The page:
Republicans and Democrats may well think themselves on the right side of history, but the next few years will show them the true consequences of their actions. It is truly perverse that both Republicans and Democrats would today hail President Reagan as one of their greatest leaders ever, but they mysteriously thought him ill-informed and misguided on the subject of South Africa. This is odd indeed, considering he was the one who had all the resources of the intelligence services backing him up. Those US Congressional members who helped overturn their own President’s veto can now stare into a mirror and see themselves more clearly. When they really had to stand and be counted, they made the political coward’s call and set in motion the destruction of South Africa. There were most certainly matters inside the country that contributed, but few things in life have as devastating an effect as public desertion by your kin.

Holding out

Fortunately, PW Botha of South Africa held out until the Soviets had been chased out of nearby Angola. Four-and-a half months after the Soviets rolled out of Afghanistan, he started negotiations with Nelson Mandela. All of which may be read in AmaBhulu. For additional support of this view, we turn again to the Peterson Insitute for Economics [#7]:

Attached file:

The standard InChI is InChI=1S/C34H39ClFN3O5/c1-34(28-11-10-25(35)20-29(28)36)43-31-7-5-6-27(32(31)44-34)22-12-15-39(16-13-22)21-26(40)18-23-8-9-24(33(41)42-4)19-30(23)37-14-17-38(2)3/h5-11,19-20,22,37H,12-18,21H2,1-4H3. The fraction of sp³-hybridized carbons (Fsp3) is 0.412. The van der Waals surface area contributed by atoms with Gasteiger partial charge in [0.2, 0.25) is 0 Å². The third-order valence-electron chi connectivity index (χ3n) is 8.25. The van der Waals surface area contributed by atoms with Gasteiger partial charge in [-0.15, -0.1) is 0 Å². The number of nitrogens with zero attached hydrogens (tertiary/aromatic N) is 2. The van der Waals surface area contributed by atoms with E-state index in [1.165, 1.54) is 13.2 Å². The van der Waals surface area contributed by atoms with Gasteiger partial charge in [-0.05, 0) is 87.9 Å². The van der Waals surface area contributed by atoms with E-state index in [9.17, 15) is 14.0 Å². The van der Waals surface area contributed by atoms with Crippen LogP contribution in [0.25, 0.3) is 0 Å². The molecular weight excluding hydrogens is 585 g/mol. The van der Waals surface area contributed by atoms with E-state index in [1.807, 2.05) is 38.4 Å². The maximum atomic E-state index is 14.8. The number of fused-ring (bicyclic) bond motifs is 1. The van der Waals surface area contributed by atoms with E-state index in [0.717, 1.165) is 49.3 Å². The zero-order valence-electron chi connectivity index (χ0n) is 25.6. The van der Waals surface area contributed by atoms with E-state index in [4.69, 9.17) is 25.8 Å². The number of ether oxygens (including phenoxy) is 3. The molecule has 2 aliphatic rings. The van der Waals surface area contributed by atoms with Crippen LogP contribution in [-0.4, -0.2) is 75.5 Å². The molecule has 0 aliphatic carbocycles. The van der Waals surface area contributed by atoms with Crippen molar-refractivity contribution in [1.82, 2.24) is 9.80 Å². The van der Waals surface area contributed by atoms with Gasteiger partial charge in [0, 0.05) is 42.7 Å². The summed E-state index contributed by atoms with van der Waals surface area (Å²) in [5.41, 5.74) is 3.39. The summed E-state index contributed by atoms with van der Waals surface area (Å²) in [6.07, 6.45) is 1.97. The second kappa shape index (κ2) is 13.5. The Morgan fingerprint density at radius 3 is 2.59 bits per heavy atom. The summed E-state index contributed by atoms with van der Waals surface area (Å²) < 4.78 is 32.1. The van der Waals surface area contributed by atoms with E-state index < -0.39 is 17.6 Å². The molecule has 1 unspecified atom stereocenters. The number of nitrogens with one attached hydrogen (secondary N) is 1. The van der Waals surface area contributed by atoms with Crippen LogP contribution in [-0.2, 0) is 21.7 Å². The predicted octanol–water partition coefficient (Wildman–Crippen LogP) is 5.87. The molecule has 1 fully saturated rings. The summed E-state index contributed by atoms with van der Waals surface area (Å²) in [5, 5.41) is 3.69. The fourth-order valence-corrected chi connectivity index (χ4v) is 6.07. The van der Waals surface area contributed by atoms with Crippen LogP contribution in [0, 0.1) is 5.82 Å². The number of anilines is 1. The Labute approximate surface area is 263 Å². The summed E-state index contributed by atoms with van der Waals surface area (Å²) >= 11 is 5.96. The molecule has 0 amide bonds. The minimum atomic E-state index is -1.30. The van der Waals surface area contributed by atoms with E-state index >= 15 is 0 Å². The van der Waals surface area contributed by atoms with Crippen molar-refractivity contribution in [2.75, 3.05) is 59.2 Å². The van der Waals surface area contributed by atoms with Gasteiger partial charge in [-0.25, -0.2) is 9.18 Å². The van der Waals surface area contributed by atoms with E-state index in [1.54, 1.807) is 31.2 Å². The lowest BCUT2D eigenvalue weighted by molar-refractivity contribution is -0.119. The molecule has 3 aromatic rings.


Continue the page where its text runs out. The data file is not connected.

—”…the end of the Cold War and the fading of the communist threat removed an important disincentive to negotiations for the Afrikaners.”

In 1985, this author thought PW Botha insane for going up against the whole world, but he was right and I was wrong. In hindsight, South Africa would have erupted in flames if he had caved under that pressure while the Soviets were breathing down our necks. He was a most unlikable man, but he was right. One could say some people play draughts (checkers), but PW played chess. It was with good reason that Nelson Mandela exhibited so much respect at the death of PW Botha, and Tutu—ostensibly the man of God—did not.


References:

#1. Chester Crocker, High Noon in Southern Africa, (1992), p.258
#2.  Case Studies in Sanctions and Terrorism, Case 62-2: UN v. South Africa (1962-1994: Apartheid; Namibia), Case 85-1: US, Commonwealth v. South Africa (1985-91: Apartheid), http://www.iie.com/research/topics/sanctions/southafrica3.cfm
#3. Chester Crocker, High Noon in Southern Africa, (1992), p.253
#4. Chester Crocker, High Noon in Southern Africa, (1992), pp.253-278, See particularly p. 263
#5. Press Meeting in the Oval Office of the White House, (10:30am) September 9, 1985
#6. The African National Congress of South Africa: Organization, Communist Ties and Short-term Prospects, SNIE-73-86; July 1986
#7. Case Studies in Sanctions and Terrorism, Case 62-2: UN v. South Africa (1962-1994: Apartheid; Namibia), Case 85-1: US, Commonwealth v. South Africa (1985-91: Apartheid), http://www.iie.com/research/topics/sanctions/southafrica3.cfm